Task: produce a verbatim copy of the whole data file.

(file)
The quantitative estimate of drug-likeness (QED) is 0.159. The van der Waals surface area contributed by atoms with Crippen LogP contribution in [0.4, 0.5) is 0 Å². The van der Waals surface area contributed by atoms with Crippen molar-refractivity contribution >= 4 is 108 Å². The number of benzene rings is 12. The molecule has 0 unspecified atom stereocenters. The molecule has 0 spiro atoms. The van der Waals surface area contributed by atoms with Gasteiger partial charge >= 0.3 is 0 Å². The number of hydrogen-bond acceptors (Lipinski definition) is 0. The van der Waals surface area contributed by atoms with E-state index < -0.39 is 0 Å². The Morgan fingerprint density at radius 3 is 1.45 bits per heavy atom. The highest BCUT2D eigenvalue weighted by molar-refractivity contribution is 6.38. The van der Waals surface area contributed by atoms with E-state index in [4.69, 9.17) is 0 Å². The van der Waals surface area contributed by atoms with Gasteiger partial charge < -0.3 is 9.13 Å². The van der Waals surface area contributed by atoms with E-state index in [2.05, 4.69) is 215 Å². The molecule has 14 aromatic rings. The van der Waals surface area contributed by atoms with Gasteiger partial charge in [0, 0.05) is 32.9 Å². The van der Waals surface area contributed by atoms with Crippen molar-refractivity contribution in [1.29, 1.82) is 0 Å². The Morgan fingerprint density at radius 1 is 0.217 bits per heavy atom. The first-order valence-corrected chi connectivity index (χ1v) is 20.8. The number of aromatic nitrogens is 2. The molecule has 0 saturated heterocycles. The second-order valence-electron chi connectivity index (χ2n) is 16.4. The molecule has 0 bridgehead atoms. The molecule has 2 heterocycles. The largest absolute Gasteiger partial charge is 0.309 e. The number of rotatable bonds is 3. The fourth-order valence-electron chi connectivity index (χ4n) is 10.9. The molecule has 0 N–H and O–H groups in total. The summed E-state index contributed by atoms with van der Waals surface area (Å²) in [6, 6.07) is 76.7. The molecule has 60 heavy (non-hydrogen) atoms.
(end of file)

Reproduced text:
The quantitative estimate of drug-likeness (QED) is 0.159. The van der Waals surface area contributed by atoms with Crippen LogP contribution in [0.4, 0.5) is 0 Å². The van der Waals surface area contributed by atoms with Crippen molar-refractivity contribution >= 4 is 108 Å². The number of benzene rings is 12. The molecule has 0 unspecified atom stereocenters. The molecule has 0 spiro atoms. The van der Waals surface area contributed by atoms with Gasteiger partial charge >= 0.3 is 0 Å². The number of hydrogen-bond acceptors (Lipinski definition) is 0. The van der Waals surface area contributed by atoms with E-state index < -0.39 is 0 Å². The Morgan fingerprint density at radius 3 is 1.45 bits per heavy atom. The highest BCUT2D eigenvalue weighted by molar-refractivity contribution is 6.38. The van der Waals surface area contributed by atoms with E-state index in [4.69, 9.17) is 0 Å². The van der Waals surface area contributed by atoms with Gasteiger partial charge < -0.3 is 9.13 Å². The van der Waals surface area contributed by atoms with E-state index in [2.05, 4.69) is 215 Å². The molecule has 14 aromatic rings. The van der Waals surface area contributed by atoms with Gasteiger partial charge in [0, 0.05) is 32.9 Å². The van der Waals surface area contributed by atoms with Crippen molar-refractivity contribution in [1.29, 1.82) is 0 Å². The Morgan fingerprint density at radius 1 is 0.217 bits per heavy atom. The first-order valence-corrected chi connectivity index (χ1v) is 20.8. The number of aromatic nitrogens is 2. The molecule has 0 saturated heterocycles. The second-order valence-electron chi connectivity index (χ2n) is 16.4. The molecule has 0 bridgehead atoms. The molecule has 2 heterocycles. The largest absolute Gasteiger partial charge is 0.309 e. The number of rotatable bonds is 3. The fourth-order valence-electron chi connectivity index (χ4n) is 10.9. The molecule has 0 N–H and O–H groups in total. The summed E-state index contributed by atoms with van der Waals surface area (Å²) in [6, 6.07) is 76.7. The molecule has 60 heavy (non-hydrogen) atoms.